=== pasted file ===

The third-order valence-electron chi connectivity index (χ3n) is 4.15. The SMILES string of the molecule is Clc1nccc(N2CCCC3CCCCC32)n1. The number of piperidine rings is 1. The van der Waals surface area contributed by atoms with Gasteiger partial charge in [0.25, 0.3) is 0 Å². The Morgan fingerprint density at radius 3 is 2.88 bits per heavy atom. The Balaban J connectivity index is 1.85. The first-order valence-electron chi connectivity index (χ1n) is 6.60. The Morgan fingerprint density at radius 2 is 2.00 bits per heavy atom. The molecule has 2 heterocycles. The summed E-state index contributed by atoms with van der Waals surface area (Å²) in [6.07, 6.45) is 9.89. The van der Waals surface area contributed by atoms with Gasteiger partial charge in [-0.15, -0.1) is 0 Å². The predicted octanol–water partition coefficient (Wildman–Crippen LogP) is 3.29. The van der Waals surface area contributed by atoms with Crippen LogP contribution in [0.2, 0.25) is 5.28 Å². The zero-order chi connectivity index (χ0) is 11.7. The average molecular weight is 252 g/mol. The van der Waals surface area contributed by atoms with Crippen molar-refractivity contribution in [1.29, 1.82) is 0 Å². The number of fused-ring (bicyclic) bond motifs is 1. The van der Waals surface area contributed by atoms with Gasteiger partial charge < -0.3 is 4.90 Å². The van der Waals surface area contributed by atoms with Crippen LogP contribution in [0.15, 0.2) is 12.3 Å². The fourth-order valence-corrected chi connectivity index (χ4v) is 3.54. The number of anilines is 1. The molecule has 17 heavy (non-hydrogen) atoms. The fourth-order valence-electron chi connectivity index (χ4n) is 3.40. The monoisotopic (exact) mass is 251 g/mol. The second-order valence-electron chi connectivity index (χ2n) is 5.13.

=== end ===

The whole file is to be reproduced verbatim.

The third-order valence-electron chi connectivity index (χ3n) is 4.15. The SMILES string of the molecule is Clc1nccc(N2CCCC3CCCCC32)n1. The number of piperidine rings is 1. The van der Waals surface area contributed by atoms with Gasteiger partial charge in [0.25, 0.3) is 0 Å². The Morgan fingerprint density at radius 3 is 2.88 bits per heavy atom. The Balaban J connectivity index is 1.85. The first-order valence-electron chi connectivity index (χ1n) is 6.60. The Morgan fingerprint density at radius 2 is 2.00 bits per heavy atom. The molecule has 2 heterocycles. The summed E-state index contributed by atoms with van der Waals surface area (Å²) in [6.07, 6.45) is 9.89. The van der Waals surface area contributed by atoms with Gasteiger partial charge in [-0.15, -0.1) is 0 Å². The predicted octanol–water partition coefficient (Wildman–Crippen LogP) is 3.29. The van der Waals surface area contributed by atoms with Crippen LogP contribution in [0.2, 0.25) is 5.28 Å². The zero-order chi connectivity index (χ0) is 11.7. The average molecular weight is 252 g/mol. The van der Waals surface area contributed by atoms with Crippen molar-refractivity contribution in [1.29, 1.82) is 0 Å². The number of fused-ring (bicyclic) bond motifs is 1. The van der Waals surface area contributed by atoms with Gasteiger partial charge < -0.3 is 4.90 Å². The van der Waals surface area contributed by atoms with Crippen LogP contribution in [0.15, 0.2) is 12.3 Å². The fourth-order valence-corrected chi connectivity index (χ4v) is 3.54. The number of anilines is 1. The molecule has 17 heavy (non-hydrogen) atoms. The fourth-order valence-electron chi connectivity index (χ4n) is 3.40. The monoisotopic (exact) mass is 251 g/mol. The second-order valence-electron chi connectivity index (χ2n) is 5.13.